"Oh, Cini, how little we knew ye. Literally. Sarolta Zalatnay, better known in her home country of Hungary as Cini, never really made it over to America in, well, any capacity. Being Hungary’s #1 pop star for a number of years, both the desire and the ability simply weren’t there. But in listening to this self-titled collection of some of her finest moments, it’s hard not to imagine an alternate reality where (with some English language versions, natch) that Cini could’ve been welcome over here as the second coming of Janis Joplin.
That idea is helped out considerably by the final track on Sarolta Zalatnay, in which Cini takes on Joplin’s classic “Move Over.” Cini provides a reasonable facsimile, even if she isn’t quite as full-throated about it. The charms on Sarolta Zalatnay aren’t always down to Cini’s brassy voice, though. Oftentimes it’s as much a pleasure to hear the Locomotiv GT, Metro, Omega, and Skorpio backing tracks. These instrumentals are remarkable for their funkiness; you can imagine enterprising DJs scouring this record for breaks, such as the ones that begin “Ne Hidd El,” “Zold Borostyán,” and “Rögös Úton.” Sarolta Zalatnay offers much for the listener not looking for the perfect breakbeat, though. “Adj Egy Percet” is a flute-flavored lament (I’m guessing) that speaks for much of its duration in the international language of “na-na-na”’s, while “M?nanyag Álmok” is a lushly orchestrated chamber-pop piece worthy of the Free Design.
The one name that I keep coming back to, however, when listening to Sarolta Zalatnay is Betty Davis. In comparing some of these tracks to the upcoming Light in the Attic reissues of Davis’s self-titled and They Say I'm Different albums, it’s hard not to hear Cini as the rock/jazz/soul/funk hybrid that is consistently hard to pin down, but equally as consistently hard to stop listening to.
Cini might’ve done well to take a page from Davis, however, after these stunning records were released and her collaborators began to embody what most American imagine Hungarian pop music sounds like. But instead of disappearing from the public eye, in 2001 she was seen in Hungarian Playboy (at the age of 54) and three years later she was convicted of fraud and sentenced to three years in prison.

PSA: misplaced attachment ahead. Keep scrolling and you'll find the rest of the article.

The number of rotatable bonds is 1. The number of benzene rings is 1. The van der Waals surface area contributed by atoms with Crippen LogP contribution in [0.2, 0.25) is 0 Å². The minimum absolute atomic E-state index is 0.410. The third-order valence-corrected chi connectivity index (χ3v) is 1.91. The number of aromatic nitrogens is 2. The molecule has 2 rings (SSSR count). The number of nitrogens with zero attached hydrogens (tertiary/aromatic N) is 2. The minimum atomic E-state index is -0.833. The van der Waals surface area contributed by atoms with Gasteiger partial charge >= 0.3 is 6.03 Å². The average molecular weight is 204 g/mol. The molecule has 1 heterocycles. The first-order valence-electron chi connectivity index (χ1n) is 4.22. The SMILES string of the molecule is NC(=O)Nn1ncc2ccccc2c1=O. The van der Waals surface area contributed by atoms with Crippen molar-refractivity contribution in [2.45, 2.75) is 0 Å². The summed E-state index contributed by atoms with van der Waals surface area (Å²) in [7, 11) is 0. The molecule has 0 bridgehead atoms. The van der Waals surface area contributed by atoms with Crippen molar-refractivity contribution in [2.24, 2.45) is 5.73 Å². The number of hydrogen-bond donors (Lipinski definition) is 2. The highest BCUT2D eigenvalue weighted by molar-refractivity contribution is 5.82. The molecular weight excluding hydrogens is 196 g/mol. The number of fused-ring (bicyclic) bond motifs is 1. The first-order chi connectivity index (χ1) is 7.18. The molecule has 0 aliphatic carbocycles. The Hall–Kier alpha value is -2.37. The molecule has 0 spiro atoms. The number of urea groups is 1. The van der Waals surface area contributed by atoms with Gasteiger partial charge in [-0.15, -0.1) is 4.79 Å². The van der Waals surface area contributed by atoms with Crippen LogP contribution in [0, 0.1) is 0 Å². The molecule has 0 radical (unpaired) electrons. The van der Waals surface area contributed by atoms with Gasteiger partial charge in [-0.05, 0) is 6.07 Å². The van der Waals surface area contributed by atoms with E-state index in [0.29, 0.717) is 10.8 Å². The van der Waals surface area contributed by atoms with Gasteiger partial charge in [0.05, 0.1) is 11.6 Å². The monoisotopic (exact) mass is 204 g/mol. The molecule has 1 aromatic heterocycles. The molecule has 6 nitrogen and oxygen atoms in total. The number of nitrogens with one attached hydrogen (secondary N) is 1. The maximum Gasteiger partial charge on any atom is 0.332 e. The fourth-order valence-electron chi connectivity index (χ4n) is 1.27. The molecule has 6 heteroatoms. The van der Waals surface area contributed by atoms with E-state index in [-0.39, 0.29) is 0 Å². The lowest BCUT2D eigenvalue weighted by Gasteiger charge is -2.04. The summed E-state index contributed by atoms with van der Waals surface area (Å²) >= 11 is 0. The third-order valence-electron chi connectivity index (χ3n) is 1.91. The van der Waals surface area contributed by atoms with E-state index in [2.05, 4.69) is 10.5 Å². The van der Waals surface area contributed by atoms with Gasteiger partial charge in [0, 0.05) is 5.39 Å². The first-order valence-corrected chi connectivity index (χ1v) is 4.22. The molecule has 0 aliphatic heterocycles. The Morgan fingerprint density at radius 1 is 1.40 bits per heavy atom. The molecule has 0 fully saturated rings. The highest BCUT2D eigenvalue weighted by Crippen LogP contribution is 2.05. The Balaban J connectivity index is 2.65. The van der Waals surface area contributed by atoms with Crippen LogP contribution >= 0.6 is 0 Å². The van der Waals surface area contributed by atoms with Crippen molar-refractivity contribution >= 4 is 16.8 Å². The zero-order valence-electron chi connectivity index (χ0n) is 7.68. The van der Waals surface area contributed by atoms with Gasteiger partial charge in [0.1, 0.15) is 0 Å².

With Sarolta Zalatnay, and recent reissues of Selda and Mustafa Ozkent, Finders Keepers is making a strong case for Eastern Europe as one of the final frontiers in the rock reissue game. In their press release for this record, they mention that Cini’s work here sits alongside Czechoslovakia’s Marta Kubisova's Songy a Balady, “as well as early LPs by Greece's Elpida and Poland's Maryla Radowics.” Let’s hope they’re in the pipeline."
I just found this pretty sweet website called "WhoSampled.com". It is indeed an awesome find. Ever wondered how your favorite song was made? With a growing data base, it is a pretty awesome to pass the time, not to metion an educational experience for samplers everywhere, so then maybe you can go ahead and produce your own jams.
This is one of the best shoegaze albums since Loveless. I couldn't really find any comprehensive reviews for this album (but then again, I didn't try too hard either), so here's synapsistapped's review over on Rate Your Music (5/5): "The Silver Album is a breath of fresh air. It is shoegaze in its best form, filled with buzzing guitar sounds complemented by soft, echoing vocals unintelligibly distant in the background. With this release, The December Sound indubitably distance themselves from the generic minimalist post-rock sounds revered by today's indie culture. The music effectively pulls the same emotional strings, but instead leaves the listener with pure substance rather than ambiguous sentiments."
"Nowhere seems to hold consensus as the second-best record of the shoegaze era, and with very good reason. All of the common words, phrases, and adjectives commonly used with the short-lived subgenre fit properly here, and they're all positive, every one of them. Whir, whoosh, haze, swirl, ad nauseum -- this record holds all of these elements at their most exciting and mastered. But in the end, great pop records necessitate quality songs, which Nowhere delivers throughout. Undeniably, it's Ride's zenith -- dense, tight, hypnotic. "Seagull" serves as a dynamic opener; after a couple seconds of light feedback, bassist Steve Queralt kicks in with a rubbery, elliptical line (reminiscent of a certain Beatles song), which is soon followed by Andy Bell and Mark Gardener's guitar twists and Loz Colbert's alternately gentle and punishing drumming. After the upbeat "Kaleidoscope," the record falls into a tempo lull that initially seems impenetrable and meandering. However, patience reveals a five-song suite of sorts, full of lovely instrumental passages that are punctuated with violent jabs of manic guitars. The endlessly escalating "Polar Bear" is a high point, featuring expertly placed tom rolls from Colbert. The tempo picks up for the closing "Vapour Trail," a wistful pop song with chiming background guitars galore and mournful strings to close it out. The U.S. version was bolstered significantly with the remainder of the Fall EP ("Dreams Burn Down" having reappeared earlier in the record). "Taste" is one of their finest pure pop numbers; the moody/driving "Here and Now" rates well, and the five-minute "Nowhere" is a nasty distorto-freakout."